Using sparse precision matricies and Choleski factorization simulates data that is auto-regressive.
Using sparse precision matricies and Choleski factorization simulates data that
is auto-regressive. Currently offers support for creation of precision and
variance-covariance matricies as well as simulating data from a Gaussian
Markov random field following an evenly spaced autoregressive one structure
(AR1), proper conitional autoregressive structure (pCAR), and Leroux conditional
autoregressive structure (lCAR). Addionally, the package offers a wrapper for
simulating data using a sparse precision matrix which takes advantage of
Choleski factor decoposition. This allows for faster simulations of large
sparse precision matrix when in comparison to using something such as
mvtnorm::rmvnorm to simulate data from the variance-covariance matrix.
library(ar.matrix) Q <- Q.AR1(800, 1, .99) # precision matrix Sigma <- solve(Q) # inverse of precision matrix, dense vcov matrix # using mvtnorm::rmvnorm system.time(mvtnorm::rmvnorm(10, sigma=Sigma)) # user system elapsed # 1.604 0.008 1.611 # using the ar.matrix Choleski method system.time(sim.AR(10, Q)) # user system elapsed # 0.896 0.012 0.907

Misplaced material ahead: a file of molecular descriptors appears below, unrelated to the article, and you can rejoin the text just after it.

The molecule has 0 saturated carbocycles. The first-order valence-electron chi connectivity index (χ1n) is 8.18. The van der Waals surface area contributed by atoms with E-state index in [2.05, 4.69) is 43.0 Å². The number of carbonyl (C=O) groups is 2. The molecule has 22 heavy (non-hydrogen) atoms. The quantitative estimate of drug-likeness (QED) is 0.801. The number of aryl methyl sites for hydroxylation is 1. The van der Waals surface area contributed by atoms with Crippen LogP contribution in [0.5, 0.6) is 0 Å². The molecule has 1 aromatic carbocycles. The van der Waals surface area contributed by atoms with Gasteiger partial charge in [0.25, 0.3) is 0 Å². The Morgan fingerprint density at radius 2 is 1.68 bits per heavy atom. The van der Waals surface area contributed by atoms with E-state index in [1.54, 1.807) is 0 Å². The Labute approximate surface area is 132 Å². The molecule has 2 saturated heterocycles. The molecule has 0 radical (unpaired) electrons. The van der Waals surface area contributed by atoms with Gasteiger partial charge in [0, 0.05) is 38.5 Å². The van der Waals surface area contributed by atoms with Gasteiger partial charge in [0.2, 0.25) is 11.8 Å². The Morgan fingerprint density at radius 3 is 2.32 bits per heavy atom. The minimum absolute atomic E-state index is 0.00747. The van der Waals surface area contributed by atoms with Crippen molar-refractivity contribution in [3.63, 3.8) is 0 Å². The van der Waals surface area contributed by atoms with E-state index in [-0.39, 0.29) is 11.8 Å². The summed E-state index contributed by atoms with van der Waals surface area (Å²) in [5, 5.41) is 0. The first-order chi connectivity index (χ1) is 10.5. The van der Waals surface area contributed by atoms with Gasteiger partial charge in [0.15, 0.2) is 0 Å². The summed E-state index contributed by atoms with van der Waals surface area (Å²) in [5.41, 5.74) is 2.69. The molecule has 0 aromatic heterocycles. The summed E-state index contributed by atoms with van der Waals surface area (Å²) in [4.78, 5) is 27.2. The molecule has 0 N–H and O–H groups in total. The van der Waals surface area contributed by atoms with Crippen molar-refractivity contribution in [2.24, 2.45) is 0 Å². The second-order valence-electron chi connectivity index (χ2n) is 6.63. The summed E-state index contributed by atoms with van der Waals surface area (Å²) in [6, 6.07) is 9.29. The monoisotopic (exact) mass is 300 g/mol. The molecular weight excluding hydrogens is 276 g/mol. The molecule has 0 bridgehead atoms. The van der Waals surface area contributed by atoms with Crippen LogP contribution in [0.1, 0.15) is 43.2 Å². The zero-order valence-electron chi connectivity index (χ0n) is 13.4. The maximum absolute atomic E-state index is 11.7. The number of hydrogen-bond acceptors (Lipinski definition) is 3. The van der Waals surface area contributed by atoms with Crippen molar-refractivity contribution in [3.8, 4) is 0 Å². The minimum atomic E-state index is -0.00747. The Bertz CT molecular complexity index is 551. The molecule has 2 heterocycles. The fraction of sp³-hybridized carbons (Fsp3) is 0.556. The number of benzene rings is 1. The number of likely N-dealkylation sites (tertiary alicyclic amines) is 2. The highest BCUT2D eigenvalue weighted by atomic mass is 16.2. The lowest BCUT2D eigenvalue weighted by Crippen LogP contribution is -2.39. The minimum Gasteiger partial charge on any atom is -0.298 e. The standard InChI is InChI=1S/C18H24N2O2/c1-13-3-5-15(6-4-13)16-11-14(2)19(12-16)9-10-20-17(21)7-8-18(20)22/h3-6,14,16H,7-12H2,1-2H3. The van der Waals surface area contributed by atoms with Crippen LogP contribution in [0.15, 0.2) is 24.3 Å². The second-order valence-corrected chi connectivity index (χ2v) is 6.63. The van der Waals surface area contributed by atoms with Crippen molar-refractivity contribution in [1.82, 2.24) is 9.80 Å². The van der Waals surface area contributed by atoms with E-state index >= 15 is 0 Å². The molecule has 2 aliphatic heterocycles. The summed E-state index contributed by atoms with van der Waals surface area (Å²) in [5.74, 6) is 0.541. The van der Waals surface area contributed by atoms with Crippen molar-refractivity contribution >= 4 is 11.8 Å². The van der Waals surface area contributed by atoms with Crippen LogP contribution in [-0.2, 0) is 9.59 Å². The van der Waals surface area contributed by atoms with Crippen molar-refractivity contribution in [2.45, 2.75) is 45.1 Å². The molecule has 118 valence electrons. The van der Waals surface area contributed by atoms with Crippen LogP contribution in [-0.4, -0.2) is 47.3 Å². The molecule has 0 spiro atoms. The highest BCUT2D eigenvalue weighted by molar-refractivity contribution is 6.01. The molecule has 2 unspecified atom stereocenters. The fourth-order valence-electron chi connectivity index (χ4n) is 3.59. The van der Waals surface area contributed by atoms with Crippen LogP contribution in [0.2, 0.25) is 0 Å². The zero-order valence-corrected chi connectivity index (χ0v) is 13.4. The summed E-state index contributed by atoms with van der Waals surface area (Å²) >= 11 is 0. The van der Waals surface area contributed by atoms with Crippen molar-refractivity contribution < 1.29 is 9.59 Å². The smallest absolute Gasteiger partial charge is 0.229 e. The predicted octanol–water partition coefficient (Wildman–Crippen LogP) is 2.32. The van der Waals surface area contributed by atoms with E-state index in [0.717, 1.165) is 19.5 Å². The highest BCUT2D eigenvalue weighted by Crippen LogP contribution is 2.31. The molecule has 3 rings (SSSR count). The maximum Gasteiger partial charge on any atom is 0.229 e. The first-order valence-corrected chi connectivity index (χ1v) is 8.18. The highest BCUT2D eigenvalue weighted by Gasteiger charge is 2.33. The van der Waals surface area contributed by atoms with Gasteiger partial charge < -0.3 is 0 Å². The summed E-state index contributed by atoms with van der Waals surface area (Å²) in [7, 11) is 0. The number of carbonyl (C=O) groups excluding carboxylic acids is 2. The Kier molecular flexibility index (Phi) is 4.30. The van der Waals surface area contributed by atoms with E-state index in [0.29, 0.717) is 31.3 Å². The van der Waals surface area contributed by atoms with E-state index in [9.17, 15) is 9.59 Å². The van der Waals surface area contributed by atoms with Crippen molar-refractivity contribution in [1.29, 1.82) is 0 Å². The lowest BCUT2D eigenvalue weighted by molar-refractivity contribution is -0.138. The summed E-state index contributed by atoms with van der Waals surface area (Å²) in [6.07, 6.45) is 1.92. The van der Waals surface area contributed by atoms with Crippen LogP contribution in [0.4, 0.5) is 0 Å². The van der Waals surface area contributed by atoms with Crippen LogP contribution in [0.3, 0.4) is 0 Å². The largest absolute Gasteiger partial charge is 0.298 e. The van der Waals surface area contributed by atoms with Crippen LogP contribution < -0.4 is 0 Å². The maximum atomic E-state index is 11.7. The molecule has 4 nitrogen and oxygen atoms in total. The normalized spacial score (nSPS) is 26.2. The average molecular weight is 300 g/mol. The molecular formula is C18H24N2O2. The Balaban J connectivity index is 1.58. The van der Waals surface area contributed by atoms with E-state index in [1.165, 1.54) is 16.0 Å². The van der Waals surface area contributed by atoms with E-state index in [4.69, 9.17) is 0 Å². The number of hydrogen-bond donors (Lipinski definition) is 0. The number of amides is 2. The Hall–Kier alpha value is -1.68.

In order to use the examples in the documentation it is neccessary to install ggplot2, sp, and leaflet.
AR1 simulations are 1-dimensional evenely spaced process where each point is correlated with the point before it and after it with some value rho. In order to better to observe this phenomenon we can run the following code to simuate 100 realizations of an AR1 process with high point toint correlation and subtract off the first value such that all relaizations start to diverge from zero. See the example in help file for r.AR1.
The precision matricies can also be used directly to create more complicated multi dimensional process by taking the kronecker product of two matricies. the following code does this and produces realizations that are correlated in two dimensions, in this case time and age.
# simulate 2D ar1 process # pairwise correlation rho <- .95 # pairwise variance sigma <- .5 # 2 dimensions of simulations years <- 20 ages <- 10 # kronnecker product to get joint covariance Q2D <- kronecker(Q.AR1(M=years, sigma, rho), Q.AR1(M=ages, sigma, rho)) # simulate the data and place it in a data frame Q2D.df <- data.frame(obs=c(sim.AR(1, Q2D)), age=rep(1:ages, years), year=rep(1:years, each=ages)) # graph results ggplot(data=Q2D.df, aes(year, obs, group=age, color=age)) + geom_line()
We can also use a conditional autoregressive process to simulate correlated data based on some critera. in this case we simulate data that is correlated in geographic space if two spaces are touching one another.